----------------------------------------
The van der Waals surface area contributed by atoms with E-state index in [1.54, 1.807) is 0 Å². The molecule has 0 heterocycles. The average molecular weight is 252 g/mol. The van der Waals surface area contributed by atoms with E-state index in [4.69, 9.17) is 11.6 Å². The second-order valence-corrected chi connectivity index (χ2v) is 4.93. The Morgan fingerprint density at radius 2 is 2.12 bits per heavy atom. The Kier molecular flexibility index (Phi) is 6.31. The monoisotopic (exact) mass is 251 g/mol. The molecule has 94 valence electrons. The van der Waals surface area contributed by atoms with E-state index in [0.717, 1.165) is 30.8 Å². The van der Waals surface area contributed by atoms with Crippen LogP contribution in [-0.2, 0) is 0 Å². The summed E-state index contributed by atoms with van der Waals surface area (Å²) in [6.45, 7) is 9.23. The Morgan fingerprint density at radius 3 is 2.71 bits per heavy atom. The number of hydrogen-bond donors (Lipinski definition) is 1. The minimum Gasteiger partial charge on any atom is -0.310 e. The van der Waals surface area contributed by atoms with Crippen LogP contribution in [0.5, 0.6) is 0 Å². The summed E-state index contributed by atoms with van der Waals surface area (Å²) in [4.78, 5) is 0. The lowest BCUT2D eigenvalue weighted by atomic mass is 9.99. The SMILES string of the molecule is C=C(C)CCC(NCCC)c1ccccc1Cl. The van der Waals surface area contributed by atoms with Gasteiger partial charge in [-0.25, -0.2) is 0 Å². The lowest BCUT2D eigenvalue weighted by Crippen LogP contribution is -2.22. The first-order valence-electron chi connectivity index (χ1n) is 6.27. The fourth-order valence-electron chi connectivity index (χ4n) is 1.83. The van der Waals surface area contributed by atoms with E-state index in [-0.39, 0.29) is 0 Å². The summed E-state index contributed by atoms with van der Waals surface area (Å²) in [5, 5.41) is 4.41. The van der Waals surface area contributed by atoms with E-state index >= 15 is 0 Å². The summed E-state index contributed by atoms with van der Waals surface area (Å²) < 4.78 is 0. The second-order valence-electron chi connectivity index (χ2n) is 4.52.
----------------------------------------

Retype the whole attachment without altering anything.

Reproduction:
The van der Waals surface area contributed by atoms with E-state index in [1.54, 1.807) is 0 Å². The molecule has 0 heterocycles. The average molecular weight is 252 g/mol. The van der Waals surface area contributed by atoms with E-state index in [4.69, 9.17) is 11.6 Å². The second-order valence-corrected chi connectivity index (χ2v) is 4.93. The Morgan fingerprint density at radius 2 is 2.12 bits per heavy atom. The Kier molecular flexibility index (Phi) is 6.31. The monoisotopic (exact) mass is 251 g/mol. The molecule has 94 valence electrons. The van der Waals surface area contributed by atoms with E-state index in [0.717, 1.165) is 30.8 Å². The van der Waals surface area contributed by atoms with Crippen LogP contribution in [-0.2, 0) is 0 Å². The summed E-state index contributed by atoms with van der Waals surface area (Å²) in [6.45, 7) is 9.23. The Morgan fingerprint density at radius 3 is 2.71 bits per heavy atom. The number of hydrogen-bond donors (Lipinski definition) is 1. The minimum Gasteiger partial charge on any atom is -0.310 e. The van der Waals surface area contributed by atoms with Crippen LogP contribution in [0.5, 0.6) is 0 Å². The summed E-state index contributed by atoms with van der Waals surface area (Å²) in [4.78, 5) is 0. The lowest BCUT2D eigenvalue weighted by atomic mass is 9.99. The SMILES string of the molecule is C=C(C)CCC(NCCC)c1ccccc1Cl. The van der Waals surface area contributed by atoms with Gasteiger partial charge in [-0.25, -0.2) is 0 Å². The lowest BCUT2D eigenvalue weighted by Crippen LogP contribution is -2.22. The first-order valence-electron chi connectivity index (χ1n) is 6.27. The fourth-order valence-electron chi connectivity index (χ4n) is 1.83. The van der Waals surface area contributed by atoms with E-state index in [-0.39, 0.29) is 0 Å². The summed E-state index contributed by atoms with van der Waals surface area (Å²) in [5, 5.41) is 4.41. The van der Waals surface area contributed by atoms with E-state index >= 15 is 0 Å². The summed E-state index contributed by atoms with van der Waals surface area (Å²) < 4.78 is 0. The second-order valence-electron chi connectivity index (χ2n) is 4.52.